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My good friend and infrequent contributor to this blog, Andrew Rodriguez, once quipped that I wasn’t able to be a fan of a band unless they had at least six members. And while he exaggerated some, it’s true that a lot of the new bands that I discovered and fell for in the 2000s had a lot of personnel. This singular characteristic, however, wasn’t one that automatically made me a fan of the act in question. As a case in point, Broken Social Scene is a band who is quite famous for having a large contingent, filling stages both large and small, whenever and wherever they played live, and try as I might, I was never able to get into them in their early days.
The Toronto-based indie collective actually started out as duo back in 1999. Kevin Drew and Brendan Canning recorded their mostly instrumental, ambient debut album, 2001’s “Feel good lost”, by themselves, for the most part. When it came to performing it live, however, Drew and Canning would enlist the help of their friends, many of them fixtures of the Toronto indie rock scene, members of bands already established or soon to be established, like Metric, Stars, Apostles of Hustle, and Feist. The duo then brought a lot of these same friends into the studio with them when they recorded their sophomore album, the now iconic “You forgot it in people”, and the rest, as they are wont to say, is history. The album was critically acclaimed, did quite well commercially for a Canadian indie band, and was cited in many conversations as one of the centrepieces around which the Canadian indie explosion of the 2000s revolved. And I remember telling people in similar conversations that I appreciated all that, but for me, they were a band of whose parts I enjoyed more than their sum.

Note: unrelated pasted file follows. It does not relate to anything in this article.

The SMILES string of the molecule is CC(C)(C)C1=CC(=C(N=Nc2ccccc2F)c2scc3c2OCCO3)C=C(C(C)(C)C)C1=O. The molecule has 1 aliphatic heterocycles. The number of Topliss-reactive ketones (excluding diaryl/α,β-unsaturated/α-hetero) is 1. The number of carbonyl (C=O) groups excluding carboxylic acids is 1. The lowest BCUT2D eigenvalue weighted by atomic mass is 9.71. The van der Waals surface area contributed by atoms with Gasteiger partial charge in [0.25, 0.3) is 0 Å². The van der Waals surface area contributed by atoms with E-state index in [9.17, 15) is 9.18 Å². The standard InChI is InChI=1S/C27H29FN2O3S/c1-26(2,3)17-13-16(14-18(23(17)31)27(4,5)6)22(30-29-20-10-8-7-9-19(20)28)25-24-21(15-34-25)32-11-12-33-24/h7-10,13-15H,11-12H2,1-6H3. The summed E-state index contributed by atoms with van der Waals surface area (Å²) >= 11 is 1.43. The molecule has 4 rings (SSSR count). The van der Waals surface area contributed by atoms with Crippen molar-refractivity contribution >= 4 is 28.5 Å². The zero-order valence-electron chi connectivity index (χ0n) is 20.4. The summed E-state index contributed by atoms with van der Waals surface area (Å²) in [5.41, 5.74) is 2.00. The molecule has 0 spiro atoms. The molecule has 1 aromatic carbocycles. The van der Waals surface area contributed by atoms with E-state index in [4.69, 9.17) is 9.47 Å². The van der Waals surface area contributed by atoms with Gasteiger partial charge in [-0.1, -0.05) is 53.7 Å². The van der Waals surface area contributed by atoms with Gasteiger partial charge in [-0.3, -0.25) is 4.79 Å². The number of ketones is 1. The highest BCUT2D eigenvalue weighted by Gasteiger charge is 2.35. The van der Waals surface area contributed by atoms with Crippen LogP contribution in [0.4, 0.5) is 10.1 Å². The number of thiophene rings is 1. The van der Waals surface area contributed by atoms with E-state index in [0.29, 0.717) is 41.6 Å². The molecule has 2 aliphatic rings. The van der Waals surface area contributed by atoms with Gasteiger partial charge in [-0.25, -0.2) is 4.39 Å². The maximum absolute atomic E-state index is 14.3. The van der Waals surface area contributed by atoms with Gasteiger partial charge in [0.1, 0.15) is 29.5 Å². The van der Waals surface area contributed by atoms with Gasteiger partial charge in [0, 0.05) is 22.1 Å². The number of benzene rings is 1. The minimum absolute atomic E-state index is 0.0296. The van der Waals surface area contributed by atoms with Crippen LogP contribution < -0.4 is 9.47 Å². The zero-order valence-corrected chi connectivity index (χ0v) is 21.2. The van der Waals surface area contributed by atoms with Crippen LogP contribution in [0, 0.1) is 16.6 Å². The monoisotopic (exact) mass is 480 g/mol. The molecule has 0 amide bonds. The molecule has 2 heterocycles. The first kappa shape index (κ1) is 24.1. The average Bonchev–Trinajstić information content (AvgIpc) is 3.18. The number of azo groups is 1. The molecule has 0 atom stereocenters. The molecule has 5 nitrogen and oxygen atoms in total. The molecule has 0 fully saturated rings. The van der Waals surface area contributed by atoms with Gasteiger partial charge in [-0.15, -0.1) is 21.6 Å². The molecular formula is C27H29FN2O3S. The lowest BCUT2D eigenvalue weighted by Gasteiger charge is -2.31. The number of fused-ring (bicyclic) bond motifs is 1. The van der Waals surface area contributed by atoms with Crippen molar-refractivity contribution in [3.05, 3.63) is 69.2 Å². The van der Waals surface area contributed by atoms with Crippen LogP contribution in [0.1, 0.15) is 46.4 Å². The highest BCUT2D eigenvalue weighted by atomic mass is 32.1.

Of course, that was back then. These days, I love Broken Social Scene. Somewhere along the line, I came to my senses and became a fan, allowing me to reclaim my Canadian citizenship. I’ve seen them live twice, experiencing the magic that made me question whether or not I was on bad drugs when I listened to them early on. Their show is so much fun, seeing so many talented musicians playing together on the same stage, all contributing to creating that perfect sound and obviously, having fun doing it. Yeah and each time I saw them, the show was completely different because it was a different combination of musicians on stage. It seems that it’s like – whoever’s available, come on out and play. And play and rock, they do.
“Cause = time” is the perfect way to illustrate how they bring the rock. It was an exceptional tune for me because it was one of the few that I liked even before I became a full-fledged fan. The atmospherics of their early work still laid the groundwork but the driving drum beat, rumbling bass line, and screeching, screaming, and scratching guitars all get the heart racing. Indeed, it is a noisy cacophony and could’ve been in danger of becoming unlistenable if it weren’t for the counterpoint put forward by Kevin Drew. He settles things down to a mellow and cool vibe with his vocals and it’s like losing yourself in the beauty of the moment while the chaos of the world flashes violently around you.
Chaos and calm. That says it right there.
For the rest of the Best tunes of 2002 list, click here.